If we can leverage enough data, there is no reason to train ~500B param models, much less 1T or larger models.
If we have to train models at these large sizes, it will mean we have encountered a barrier to exploitation of data scaling, which would be a great loss relative to what would otherwise be possible.
So if data is really where we have the most leverage, asks nostalgebraist, why don’t AI researchers tell us more about the data they use?
The data collection sections of LM papers tend to be vague and slapdash, often failing to answer basic questions like "where did you scrape these webpages from?" or "how many more could you scrape, if you wanted to?"
I have a theory about that…
So what do we know about the corpora used to train LLMs?
I’m still looking for the best way to compile what we know of the datasets used to train LLMs. But here are some of the leading sources:
Wikipedia - its open access license would seem to allow crawling for training data. Wikipedia is also very useful for its knowledge graph, the sum of the “see also’s” that represent relationships of different ideas and things. There are about 3b tokens in English wikipedia.
web crawls - these include much copyrighted information, and may or may not include restrictions in their licenses or user agreements. One key subset of the always updated Common Crawl data (also mentioned in the October 8th newsletter) is CC-News, which contains something like 63 million English news articles crawled between September 2016 and February 2019. Most of the crawled datasets yield around 100-500b tokens.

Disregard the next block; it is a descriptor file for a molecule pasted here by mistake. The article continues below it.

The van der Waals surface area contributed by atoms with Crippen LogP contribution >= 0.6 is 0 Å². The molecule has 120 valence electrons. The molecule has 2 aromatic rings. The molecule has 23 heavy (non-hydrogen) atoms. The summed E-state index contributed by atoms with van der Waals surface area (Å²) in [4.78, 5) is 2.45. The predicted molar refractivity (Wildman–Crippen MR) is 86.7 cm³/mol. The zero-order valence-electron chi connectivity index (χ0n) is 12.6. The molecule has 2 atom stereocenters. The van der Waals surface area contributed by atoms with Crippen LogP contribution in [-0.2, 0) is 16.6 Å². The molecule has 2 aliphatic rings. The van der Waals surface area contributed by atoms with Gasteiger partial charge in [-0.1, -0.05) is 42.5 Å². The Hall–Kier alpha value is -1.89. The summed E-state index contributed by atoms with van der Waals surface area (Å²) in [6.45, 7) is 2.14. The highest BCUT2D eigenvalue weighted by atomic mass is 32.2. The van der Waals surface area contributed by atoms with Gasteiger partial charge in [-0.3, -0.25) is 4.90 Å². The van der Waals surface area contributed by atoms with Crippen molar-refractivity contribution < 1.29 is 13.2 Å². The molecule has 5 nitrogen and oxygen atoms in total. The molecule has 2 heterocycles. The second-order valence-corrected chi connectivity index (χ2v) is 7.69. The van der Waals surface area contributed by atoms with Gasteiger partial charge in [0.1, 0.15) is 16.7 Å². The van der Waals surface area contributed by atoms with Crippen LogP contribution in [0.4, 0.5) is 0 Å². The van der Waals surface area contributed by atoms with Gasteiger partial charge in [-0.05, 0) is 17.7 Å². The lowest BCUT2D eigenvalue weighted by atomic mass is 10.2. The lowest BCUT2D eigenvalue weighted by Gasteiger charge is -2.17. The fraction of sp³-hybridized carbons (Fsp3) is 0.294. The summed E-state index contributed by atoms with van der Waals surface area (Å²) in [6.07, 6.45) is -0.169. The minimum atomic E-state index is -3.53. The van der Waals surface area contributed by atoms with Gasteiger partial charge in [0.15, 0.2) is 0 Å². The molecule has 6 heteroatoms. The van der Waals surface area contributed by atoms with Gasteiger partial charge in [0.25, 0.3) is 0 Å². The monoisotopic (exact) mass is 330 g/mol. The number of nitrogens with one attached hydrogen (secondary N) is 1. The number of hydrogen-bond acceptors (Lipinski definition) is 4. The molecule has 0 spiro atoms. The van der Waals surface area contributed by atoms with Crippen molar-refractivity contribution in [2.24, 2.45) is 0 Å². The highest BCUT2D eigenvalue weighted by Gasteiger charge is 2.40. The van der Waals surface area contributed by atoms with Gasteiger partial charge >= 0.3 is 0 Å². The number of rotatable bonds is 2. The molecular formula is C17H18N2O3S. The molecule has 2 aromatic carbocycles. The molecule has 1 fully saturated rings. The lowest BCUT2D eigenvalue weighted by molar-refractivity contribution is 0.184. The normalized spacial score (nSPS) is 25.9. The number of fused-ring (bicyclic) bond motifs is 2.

open access preprint and abstract servers - The recently released Galactica was trained mostly on these, as well as databases of scientific information.3 The preprints and abstracts add up to around 88b of 106b total tokens.
computer code repositories - Github is the big fish here. I quote nostalgebraist: “We've more-or-less exhausted Github. It's been scraped a few times with different kinds of filtering, which yielded broadly similar data sizes”, that is around 3-500 billion tokens.
Which leads us to books, more than 50% of the composition of the corpora used to train the biggest models. Here are some of the key datasets:
BooksCorpus - one of the key early datasets used since 2016, created by scraping and copying some 11,000 novels found on the Smashwords website
Books1 - used by OpenAI, including BooksCorpus, and other unnamed sources
Books2 - used by OpenAI to train GPT-3. OpenAI has never revealed the source of this dataset, despite facing the persistent rumour that it is an upload of notorious pirate site SciHub. Around 50b tokens.
Books3 – (part of a broader collection called The Pile), which is “all of Bibliotik.” It contains 196,640 full-text books, amounting to 27B tokens. What is Bibliotik? A notorious pirated collection. According to one torrent guide, “Whether you're an undergraduate doing research or just looking for an obscure franchise like the Nick Stone series, Bibliotik is bound to have what you need.”4 We know that ISBNs are part of the dataset.
MassiveText: books – a dataset used by Google to train its Gopher models, Says nostalgebraist, “…a mysterious subset called "books" has 560B tokens. That's a lot more than the Pile has! Are these all the books? In . . . the world? In . . . Google books? Who even knows?”